Natasha Dronova
Natasha Dronova Analyst

Implementing Three-Tier Architecture in Qlik Sense

Regardless of how much we prepare the data for Qlik consumption in the data warehouse layer, there are still a number of transformations that must happen within Qlik before the data gets displayed on the dashboard. Things like creating a master calendar, renaming and formatting fields, creating flags, joining etc.

As the data volume grows, optimising the script becomes even more important for faster performance and quicker reloads. This optimisation can happen on two fronts.

First, optimising Qlik layers through the use of a N-tier Architecture model and second, optimising the expressions and transformations within the layers.

N-tier Layer Architecture

Qlik should include at least 3 layers of apps:

Layer 1 – RAW: Extract the data as-is from the source databases and save it in a QVD file.

Layer 2 – TRANSFORM: Transform the data as needed and save it in a QVD file.

Layer 3 – DASHBOARD: Load final QVD files as is into the dashboard app and build needed visuals.

How To Implement

Raw Layer

This layer is responsible for creating a copy of all needed tables for the dashboard from the source systems and storing these tables into a native QVD format that is easy for Qlik to consume. This is done for the following reasons:

  • To decrease the workload on the source databases (DBs) by hitting it only once to create copies of the needed tables and then store them in QVDs, thus directing other apps to fetch data from the QVD files instead of the database(-s).
  • To increase the load speed of other apps since loading data from QVDs is much faster than loading data from any other connection.
  • To enable incremental load for transactional data by loading only the newest data from the source database(-s) and combining with the older data from locally stored QVDs.
    Note: Tables that require incremental load should be loaded separately in an individual app per table.
  • To decrease the dependency on the DB connection performance by always having a copy of all data in QVDs.

What Is Happening?

Input:

db.TableName

Steps for each table:

  • SELECT * FROM TableName and store the result of the query into QVDs/RAW/TableName.qvd

Done for each table needed for the final dashboard.

Output:

RAW/TableName.QVD

Transform Layer

This layer contains all transformations necessary to optimize the data for a final dashboard. This QVD Generator is a separate app in Qlik. Having 2 layers of QVD Generators (RAW and TRANSFORMED):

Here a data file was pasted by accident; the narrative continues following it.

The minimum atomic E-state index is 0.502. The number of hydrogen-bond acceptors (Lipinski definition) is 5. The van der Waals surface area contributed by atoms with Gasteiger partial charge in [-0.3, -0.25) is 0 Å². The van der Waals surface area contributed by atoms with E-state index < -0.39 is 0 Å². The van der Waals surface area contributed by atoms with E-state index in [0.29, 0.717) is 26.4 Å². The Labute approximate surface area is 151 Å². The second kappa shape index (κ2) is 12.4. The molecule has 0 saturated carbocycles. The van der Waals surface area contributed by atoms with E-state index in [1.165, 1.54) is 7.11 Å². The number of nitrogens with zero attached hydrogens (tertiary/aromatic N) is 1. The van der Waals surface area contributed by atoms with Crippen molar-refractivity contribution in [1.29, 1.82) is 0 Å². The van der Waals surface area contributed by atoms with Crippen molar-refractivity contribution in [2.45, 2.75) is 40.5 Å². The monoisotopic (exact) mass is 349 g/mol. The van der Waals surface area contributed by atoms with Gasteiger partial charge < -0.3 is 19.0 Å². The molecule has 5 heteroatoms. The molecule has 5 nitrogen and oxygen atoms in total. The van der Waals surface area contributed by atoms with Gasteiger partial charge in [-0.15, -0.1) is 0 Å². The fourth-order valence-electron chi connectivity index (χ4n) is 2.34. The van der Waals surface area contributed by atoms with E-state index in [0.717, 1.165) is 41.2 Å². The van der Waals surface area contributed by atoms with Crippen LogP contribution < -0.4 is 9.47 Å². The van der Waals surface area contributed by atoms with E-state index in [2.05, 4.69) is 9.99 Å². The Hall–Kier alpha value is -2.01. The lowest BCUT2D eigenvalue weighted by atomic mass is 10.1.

• Allows us to work on these Generators in parallel, independently of each other and thus to continue development in one QVD Generator regardless of any bottlenecks in the other.
  • By applying the transformation logic once, we make sure all business definitions are universal in all apps that feed from this QVD Generator.

Note: Both Raw Layer and Transform Layer are QVD Generators, these apps contain only load script and no data, since its sole purpose is to generate and store the QVD file.

What Is Happening?

Input: 

QVDs/RAW/TableName.QVD

Steps:

The script loads all needed QVDs created by the RAW QVD Generator from QVDs/RAW/TableName.QVD, performs the transformations (examples of transformations are listed below) and stores final tables into QVDs/TRANSFORMED/TableName.QVD

Example of transformations happening here:

  • Selecting only required fields, renaming fields, converting dates into suitable format
  • Cleaning the data, if required
  • Transforming hashed IDs into integers for faster performance
  • Generating basic flags in this script to avoid complex set analysis in the front-end application (Dashboard layer)
  • Generating master calendar table to enable Time Intelligence

Output: 

TRANSFORMED/TableName.QVD

Dashboard Layer

This is a final layer with all visualisation objects. In this layer, the complete data model is created by loading and automatically joining all tables on fields with the same names. Having a separate layer (app) for the dashboard allows us to:

  • Separate development work from design work, thus enabling both of these activities to run in parallel and solving some of the security concerns around giving users access to data connections.
  • Re-use the same data model and business logic in multiple dashboard apps, thus maintaining the same business logic defined in the QVDs.

What Is Happening?

Input: 

TRANSFORMED/TableName.QVD

Steps: 

For each table needed for a final dashboard, we SELECT * FROM QVDs/TRANSFORMED/TableName.QVD . No other transformations are done in the script in this layer and the rest of the work is done in the front-end.

Output:

Visualisation objects

Get in touch with Natasha Dronova

Professionally, I love discovering insights from complex data. Personally, I say “Yes” to every opportunity that comes my way and chase the ones that try sneaking by: I’m an avid language learner, tennis player, teacher and puzzle solver. I love learning new technologies every day and enjoy working in a team on innovative projects!

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